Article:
|Location||Solna, Stockholm, Sweden|
Hagaparken ("Haga Park"), or simply Haga in Solna Municipality just north of Stockholm, Sweden, is a vast and popular nature area, with large lawns, woods and gardens.
Hagaparken is located along the western shoreline of Brunnsviken and is a part of the Royal National City Park. Within the park are Haga Palace, King Gustav III's Pavilion, the Chinese Pavilion, the Haga Echo Temple, the Turkish Kiosk, an older castle ruin (which is not really a ruin as it is the remains of a castle never finished) and several other interesting buildings on the grounds (such as the peculiar Copper Tents and also the Butterfly House). Included in the Haga Park is also the Royal Burial Ground of the Swedish Royal family (since 1922), where several members and ancestors of the present Swedish royal Bernadotte family rest. . Ulriksdal Palace (Swedish: Ulriksdals slott) is a royal palace situated in Hagaparken.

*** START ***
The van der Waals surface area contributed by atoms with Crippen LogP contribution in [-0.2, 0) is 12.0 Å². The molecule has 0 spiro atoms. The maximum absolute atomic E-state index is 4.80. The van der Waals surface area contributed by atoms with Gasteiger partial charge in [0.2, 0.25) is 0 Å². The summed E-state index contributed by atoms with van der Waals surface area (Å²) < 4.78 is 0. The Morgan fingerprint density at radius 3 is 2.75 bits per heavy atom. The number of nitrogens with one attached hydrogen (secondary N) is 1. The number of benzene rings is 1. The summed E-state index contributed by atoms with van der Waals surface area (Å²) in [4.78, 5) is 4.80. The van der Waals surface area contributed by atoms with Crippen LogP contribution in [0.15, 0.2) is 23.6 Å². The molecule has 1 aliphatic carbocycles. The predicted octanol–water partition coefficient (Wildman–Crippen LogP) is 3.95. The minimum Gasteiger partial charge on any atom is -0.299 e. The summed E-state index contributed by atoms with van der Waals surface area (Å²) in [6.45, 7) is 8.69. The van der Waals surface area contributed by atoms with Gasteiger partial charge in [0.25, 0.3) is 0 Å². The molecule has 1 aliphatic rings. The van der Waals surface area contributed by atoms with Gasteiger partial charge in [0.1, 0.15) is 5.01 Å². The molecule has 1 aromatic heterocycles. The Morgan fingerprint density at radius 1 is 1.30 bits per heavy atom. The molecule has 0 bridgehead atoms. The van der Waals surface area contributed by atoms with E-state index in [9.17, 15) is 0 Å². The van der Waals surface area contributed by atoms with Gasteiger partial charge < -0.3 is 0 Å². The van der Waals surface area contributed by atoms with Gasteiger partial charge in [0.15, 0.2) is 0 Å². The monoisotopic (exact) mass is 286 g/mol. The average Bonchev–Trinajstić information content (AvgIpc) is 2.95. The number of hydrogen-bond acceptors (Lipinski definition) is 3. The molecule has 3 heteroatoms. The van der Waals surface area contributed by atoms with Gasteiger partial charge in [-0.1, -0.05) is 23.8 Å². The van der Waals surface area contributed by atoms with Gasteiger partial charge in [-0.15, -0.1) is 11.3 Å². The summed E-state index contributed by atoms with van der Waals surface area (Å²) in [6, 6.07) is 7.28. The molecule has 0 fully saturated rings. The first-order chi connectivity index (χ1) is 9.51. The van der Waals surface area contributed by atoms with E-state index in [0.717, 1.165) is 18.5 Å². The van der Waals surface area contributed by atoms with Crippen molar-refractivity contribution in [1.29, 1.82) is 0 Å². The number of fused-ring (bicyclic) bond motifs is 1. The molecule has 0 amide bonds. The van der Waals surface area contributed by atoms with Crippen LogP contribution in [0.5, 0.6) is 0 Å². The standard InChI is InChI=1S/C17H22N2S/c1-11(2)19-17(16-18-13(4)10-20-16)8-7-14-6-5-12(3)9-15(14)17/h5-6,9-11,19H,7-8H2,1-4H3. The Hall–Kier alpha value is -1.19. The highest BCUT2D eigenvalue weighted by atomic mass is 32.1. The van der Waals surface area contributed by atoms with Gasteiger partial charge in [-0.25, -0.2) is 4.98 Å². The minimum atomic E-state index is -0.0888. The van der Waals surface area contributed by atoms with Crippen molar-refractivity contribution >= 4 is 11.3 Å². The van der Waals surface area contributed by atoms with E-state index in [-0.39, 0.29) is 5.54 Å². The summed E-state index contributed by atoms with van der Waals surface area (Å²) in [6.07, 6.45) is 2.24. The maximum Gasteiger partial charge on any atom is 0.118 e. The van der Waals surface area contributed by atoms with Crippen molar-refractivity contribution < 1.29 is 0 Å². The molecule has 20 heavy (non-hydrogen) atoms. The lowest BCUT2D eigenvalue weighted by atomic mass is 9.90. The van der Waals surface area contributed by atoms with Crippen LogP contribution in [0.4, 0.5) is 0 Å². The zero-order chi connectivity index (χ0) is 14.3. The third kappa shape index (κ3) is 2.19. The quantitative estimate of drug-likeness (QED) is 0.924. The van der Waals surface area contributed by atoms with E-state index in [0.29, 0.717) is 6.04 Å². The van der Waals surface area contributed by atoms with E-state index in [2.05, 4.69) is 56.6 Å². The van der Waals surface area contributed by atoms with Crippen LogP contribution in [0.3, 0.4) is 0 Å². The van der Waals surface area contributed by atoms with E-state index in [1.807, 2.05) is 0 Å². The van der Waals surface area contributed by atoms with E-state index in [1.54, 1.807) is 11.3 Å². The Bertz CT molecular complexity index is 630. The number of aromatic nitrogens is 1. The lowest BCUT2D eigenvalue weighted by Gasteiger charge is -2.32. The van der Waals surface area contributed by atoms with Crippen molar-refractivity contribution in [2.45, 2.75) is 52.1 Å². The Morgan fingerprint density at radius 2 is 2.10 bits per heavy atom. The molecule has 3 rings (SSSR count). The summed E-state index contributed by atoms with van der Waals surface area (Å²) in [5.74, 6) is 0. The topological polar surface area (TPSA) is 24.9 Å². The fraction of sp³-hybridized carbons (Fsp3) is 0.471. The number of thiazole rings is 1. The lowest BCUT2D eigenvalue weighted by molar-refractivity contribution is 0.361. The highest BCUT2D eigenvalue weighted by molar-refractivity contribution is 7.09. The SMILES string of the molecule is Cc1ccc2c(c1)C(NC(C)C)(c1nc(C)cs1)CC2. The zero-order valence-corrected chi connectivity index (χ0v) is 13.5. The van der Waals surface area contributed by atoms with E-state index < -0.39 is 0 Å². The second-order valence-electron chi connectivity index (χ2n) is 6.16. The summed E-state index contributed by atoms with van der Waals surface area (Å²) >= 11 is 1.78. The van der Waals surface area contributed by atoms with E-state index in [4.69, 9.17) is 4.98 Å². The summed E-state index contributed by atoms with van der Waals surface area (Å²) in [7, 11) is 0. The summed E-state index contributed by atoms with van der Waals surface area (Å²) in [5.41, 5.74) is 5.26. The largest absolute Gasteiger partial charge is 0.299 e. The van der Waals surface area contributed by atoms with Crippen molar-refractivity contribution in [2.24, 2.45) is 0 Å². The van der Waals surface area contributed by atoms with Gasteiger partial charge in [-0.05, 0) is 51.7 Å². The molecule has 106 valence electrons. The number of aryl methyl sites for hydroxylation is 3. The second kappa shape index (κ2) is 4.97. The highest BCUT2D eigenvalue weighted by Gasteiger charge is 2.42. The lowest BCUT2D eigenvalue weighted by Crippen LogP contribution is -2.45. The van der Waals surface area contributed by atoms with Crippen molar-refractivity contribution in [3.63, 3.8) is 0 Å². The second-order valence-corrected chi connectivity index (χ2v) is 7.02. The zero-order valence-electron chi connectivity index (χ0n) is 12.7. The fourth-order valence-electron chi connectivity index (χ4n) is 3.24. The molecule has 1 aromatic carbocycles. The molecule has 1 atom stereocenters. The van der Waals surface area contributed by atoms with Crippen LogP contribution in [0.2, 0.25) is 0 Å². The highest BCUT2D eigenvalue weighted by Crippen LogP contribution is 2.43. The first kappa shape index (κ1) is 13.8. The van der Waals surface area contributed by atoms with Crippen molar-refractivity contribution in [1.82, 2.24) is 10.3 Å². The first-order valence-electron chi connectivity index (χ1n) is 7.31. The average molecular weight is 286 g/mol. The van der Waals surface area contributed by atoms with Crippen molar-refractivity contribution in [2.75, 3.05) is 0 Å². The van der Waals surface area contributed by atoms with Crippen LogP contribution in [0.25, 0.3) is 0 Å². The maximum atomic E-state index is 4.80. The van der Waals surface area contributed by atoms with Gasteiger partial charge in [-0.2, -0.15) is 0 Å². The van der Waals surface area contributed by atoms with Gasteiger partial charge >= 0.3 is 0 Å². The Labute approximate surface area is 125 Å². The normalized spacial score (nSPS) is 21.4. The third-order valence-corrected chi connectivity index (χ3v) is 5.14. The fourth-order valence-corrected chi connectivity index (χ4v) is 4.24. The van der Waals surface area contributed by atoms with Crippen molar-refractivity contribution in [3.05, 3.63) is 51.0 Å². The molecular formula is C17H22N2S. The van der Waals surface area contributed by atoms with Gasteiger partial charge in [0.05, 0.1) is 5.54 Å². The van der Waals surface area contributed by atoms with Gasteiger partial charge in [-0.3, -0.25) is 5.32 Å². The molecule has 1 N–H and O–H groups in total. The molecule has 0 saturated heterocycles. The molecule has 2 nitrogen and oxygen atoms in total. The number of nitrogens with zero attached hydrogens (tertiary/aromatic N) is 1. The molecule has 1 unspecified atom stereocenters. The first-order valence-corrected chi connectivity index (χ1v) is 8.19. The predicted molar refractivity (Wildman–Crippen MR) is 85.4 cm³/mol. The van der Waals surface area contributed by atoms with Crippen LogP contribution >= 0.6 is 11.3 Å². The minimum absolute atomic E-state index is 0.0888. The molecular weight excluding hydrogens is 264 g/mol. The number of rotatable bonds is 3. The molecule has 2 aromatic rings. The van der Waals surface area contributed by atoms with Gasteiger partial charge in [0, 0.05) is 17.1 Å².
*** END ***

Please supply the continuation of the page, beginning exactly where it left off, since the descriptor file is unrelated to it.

The master plan for development was originally designed by architect Fredrik Magnus Piper (1746–1824). Hagaparken has historically been favoured by Swedish royalty, especially Gustav III who founded it and developed it 1780-1797, and by the famous troubadour Carl Michael Bellman, a contemporary of Gustav III, who is much associated with Haga due to the lyrics of his compositions, poems and his writings. The song Fjäriln vingad syns på Haga (The wingéd butterfly is seen in Haga), one of the best-known of Bellman's Fredman's Songs, is entirely dedicated to the park.
In 1935, Hagaparken became a state building monument and has been part of Sweden's first national city park, the Royal National City Park, since 1994. Today it is managed by the State Property Agency (Statens fastighetsverk) and the Royal Djurgården Administration (Kungliga Djurgårdens Förvaltning).